OKLAHOMA CITY (AP) — A pay raise for teachers plus tax hikes to pay for it and patch budget holes will be among the top priorities facing the Oklahoma Legislature when it convenes Monday for its 2018 session.
Republican Gov. Mary Fallin will deliver her eighth and final State of the State address to the GOP-controlled Legislature early Monday afternoon and is likely to focus on those two issues, which she has made a priority in recent years, along with efforts to curb the state’s growing prison population.
Some things to keep in mind for the legislative session scheduled to run through May 25.
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The Legislature’s top priority is writing a budget for the next fiscal year, but lawmakers still haven’t finished the current budget. Because a cigarette tax approved last year was tossed by the Supreme Court as unconstitutional, the Legislature hasn’t fully funded three major agencies: the Department of Human Services, Department of Health and Substance Abuse Services and the Health Care Authority, the state’s Medicaid agency.
On top of that, the Legislature is facing an unexpected $30 million bill this year to support the medical schools at the state’s top two universities after a loss of federal Medicaid funding.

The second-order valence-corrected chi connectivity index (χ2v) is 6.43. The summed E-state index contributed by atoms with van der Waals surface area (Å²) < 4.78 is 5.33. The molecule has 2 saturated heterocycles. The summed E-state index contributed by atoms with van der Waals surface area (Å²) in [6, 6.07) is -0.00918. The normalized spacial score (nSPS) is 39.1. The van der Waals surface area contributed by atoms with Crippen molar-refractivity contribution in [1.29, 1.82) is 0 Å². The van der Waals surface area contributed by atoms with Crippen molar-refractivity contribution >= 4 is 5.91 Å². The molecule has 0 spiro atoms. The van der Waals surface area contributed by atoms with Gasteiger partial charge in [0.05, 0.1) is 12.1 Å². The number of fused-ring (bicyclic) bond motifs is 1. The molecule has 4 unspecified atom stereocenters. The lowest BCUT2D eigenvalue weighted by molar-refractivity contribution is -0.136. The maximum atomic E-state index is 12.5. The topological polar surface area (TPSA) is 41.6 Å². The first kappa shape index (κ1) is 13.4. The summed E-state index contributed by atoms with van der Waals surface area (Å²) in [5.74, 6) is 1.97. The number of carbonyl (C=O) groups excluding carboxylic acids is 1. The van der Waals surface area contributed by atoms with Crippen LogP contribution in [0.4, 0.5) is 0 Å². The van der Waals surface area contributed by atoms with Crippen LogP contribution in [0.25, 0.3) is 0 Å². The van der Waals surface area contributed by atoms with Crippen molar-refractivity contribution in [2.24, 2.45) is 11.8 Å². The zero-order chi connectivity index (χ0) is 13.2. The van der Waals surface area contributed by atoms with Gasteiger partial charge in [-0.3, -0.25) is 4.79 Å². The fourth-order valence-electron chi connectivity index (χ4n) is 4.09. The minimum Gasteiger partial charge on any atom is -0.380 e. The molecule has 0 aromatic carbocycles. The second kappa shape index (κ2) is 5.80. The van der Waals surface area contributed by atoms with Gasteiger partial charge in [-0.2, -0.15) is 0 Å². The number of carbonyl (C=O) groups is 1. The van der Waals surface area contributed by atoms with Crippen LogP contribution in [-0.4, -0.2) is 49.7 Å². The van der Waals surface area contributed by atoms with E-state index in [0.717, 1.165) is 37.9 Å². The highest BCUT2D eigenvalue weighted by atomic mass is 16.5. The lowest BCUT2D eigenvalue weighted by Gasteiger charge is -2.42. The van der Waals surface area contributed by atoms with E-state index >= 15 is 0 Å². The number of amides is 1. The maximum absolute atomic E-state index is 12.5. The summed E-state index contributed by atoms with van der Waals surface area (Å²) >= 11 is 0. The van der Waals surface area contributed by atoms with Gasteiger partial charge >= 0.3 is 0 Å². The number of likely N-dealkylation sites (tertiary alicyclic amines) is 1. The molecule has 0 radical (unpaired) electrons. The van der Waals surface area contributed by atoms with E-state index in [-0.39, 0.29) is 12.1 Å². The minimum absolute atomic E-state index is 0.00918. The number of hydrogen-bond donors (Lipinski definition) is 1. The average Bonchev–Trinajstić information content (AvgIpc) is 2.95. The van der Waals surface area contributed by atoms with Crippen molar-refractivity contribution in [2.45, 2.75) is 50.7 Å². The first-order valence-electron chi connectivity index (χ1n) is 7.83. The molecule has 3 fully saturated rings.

NEXT YEAR’S BUDGET
Because the current year’s budget is unfinished, it’s unclear exactly how much the Legislature will have to spend on the fiscal year that begins July 1. Although state revenue collections are beginning to rebound, lawmakers used a variety of one-time revenue sources like agency savings accounts to plug this year’s budget. A state board led by Fallin will determine how much they will have to spend on Feb. 20.
‘STEP-UP’ OKLAHOMA PLAN
Lawmakers also are expected to consider early in the session a broad swathe of tax hikes to pay for a $5,000 teacher pay raise and stabilize the state budget. The group “Step Up Oklahoma,” a coalition of some of the state’s most powerful business and industry leaders, is promoting the idea, which includes policy changes like increasing term limits for legislators, making it easier for the Legislature to approve tax increases and giving the governor more power to hire and fire agency directors.
WHO’S IN CHARGE?
Republicans in Oklahoma currently control the Legislature, every statewide elected office and every seat in the U.S. House and Senate. Although Democrats have captured four legislative seats in special elections over the last year, the GOP still enjoys a 39-8 advantage in the Senate and a 72-28 edge in the House, with one vacancy in each chamber. Senate President Pro Tem Mike Schulz of Altus will lead the Senate for the second year, while House Speaker Charles McCall of Atoka begins his second session as House speaker.
FOR THE PUBLIC
The Capitol, House and Senate floor sessions and most legislative hearings are open to the public. The House and Senate each broadcast its proceedings online at www.okhouse.gov and www.oksenate.gov.
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